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The South China Sea Arbitration: the Republic of Philippines vs. the People's Republic of China, The South China Sea Dialogues

Implications of the July 2016 Arbitral Tribunal Ruling

Author: Nguyen Dang Thang

National Asian Security Studies Program Issue Brief, Issue 1, No. 5.2 (2016)

The following is an excerpt of the paper:


For a considerable time now efforts to manage disputes and promote cooperation in the South China Sea have been inhibited by the lack of an equitably defined geography of disputed and non-disputed maritime zones in the South China Sea. The Award rendered by the Tribunal on 12 July 2016 in the so-called South China Sea arbitration initiated by the Philippines against China has put an end to that situation, thus opening up new cooperation opportunities for states in the region. While it left unresolved a number of sovereignty disputes – simply because the Tribunal did not have jurisdiction over certain matters – the Award has to a useful extent untangled the South China Sea disputes and created a new legal landscape. This brief explains the significance of the Award to coastal states bordering the South China Sea and ventures suggestions as to their future policy and action.


Implications for the future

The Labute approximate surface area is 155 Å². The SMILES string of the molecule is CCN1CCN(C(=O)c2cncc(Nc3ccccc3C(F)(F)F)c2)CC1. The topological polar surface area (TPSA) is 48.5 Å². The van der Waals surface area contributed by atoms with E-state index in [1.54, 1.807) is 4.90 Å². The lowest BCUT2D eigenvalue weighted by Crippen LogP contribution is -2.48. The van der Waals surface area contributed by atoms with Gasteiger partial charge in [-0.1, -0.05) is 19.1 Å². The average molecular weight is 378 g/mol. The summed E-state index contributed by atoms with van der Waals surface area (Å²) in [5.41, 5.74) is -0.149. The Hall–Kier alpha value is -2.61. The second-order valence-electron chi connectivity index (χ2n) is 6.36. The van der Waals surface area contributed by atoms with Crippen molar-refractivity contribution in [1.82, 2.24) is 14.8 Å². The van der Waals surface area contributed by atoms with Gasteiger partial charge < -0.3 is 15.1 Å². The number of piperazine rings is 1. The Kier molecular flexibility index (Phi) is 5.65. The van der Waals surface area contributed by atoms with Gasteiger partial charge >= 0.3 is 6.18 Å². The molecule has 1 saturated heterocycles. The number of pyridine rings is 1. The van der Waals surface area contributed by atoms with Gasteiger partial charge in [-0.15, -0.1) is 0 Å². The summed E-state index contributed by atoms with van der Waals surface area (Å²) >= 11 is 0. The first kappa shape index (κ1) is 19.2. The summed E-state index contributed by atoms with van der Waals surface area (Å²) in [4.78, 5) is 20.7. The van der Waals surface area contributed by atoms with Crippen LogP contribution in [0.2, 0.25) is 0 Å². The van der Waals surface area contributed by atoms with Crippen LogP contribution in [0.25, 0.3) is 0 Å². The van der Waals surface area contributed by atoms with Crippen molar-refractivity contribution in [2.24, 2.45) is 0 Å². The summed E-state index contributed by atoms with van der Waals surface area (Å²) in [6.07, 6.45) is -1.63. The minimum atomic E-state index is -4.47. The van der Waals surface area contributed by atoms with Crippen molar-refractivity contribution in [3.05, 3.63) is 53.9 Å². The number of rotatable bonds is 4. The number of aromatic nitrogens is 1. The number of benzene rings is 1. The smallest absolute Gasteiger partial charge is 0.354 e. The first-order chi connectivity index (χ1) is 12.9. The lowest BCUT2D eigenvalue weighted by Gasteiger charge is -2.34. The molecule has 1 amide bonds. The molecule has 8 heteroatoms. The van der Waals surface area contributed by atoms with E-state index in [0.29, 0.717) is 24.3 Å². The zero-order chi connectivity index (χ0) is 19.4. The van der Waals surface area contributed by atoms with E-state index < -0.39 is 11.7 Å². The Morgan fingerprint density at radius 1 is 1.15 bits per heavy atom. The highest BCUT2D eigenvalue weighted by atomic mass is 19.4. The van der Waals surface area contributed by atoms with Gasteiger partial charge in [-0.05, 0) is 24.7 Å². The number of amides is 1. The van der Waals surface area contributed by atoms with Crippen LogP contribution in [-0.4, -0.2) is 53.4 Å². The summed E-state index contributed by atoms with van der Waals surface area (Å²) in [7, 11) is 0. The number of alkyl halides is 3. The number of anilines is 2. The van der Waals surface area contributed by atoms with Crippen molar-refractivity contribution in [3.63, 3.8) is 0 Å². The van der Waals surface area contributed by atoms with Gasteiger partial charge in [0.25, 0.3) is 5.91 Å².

Activities at sea are regulated by reference to their relative locations in the different maritime zones as divided under UNCLOS, such as territorial seas, exclusive economic zone, continental shelf, high seas and the Area. The Award of 12 July 2016 has, as described in the previous section, enabled states to partition the South China Sea into different maritime zones under UNCLOS scheme. As such, it shed light on the present and future conduct of states in the South China Sea. Four issues may be listed here regarding present and future cooperative activities of states:

  • First, ASEAN and China can now know how to implement paragraph 6 of the Declaration of the Code of Conduct in the South China Sea of 2002, which envisages cooperative activities in non-sensitive areas, such as marine environmental protection, marine scientific research, safety of navigation and communication at sea, and combatting transnational crimes.
  • Secondly, the biological context of the South China Sea is that valuable fish stocks in the South China Sea are highly migratory and can occur both within the exclusive economic zone and on the high seas, which mandates cooperation according to Article 63(2) of UNCLOS.
  • Thirdly, that the SCS is a semi-enclosed sea means coastal states should cooperate with each other in the implementation of their rights and obligations under UNCLOS as envisaged by Article 123. The said article points to several activities which call for cooperation, including living resources management, environmental protection, scientific research… States bordering enclosed and semi-enclosed seas are also encouraged to invite ‘other interested states or international organizations’ to cooperate with them in implementing the article.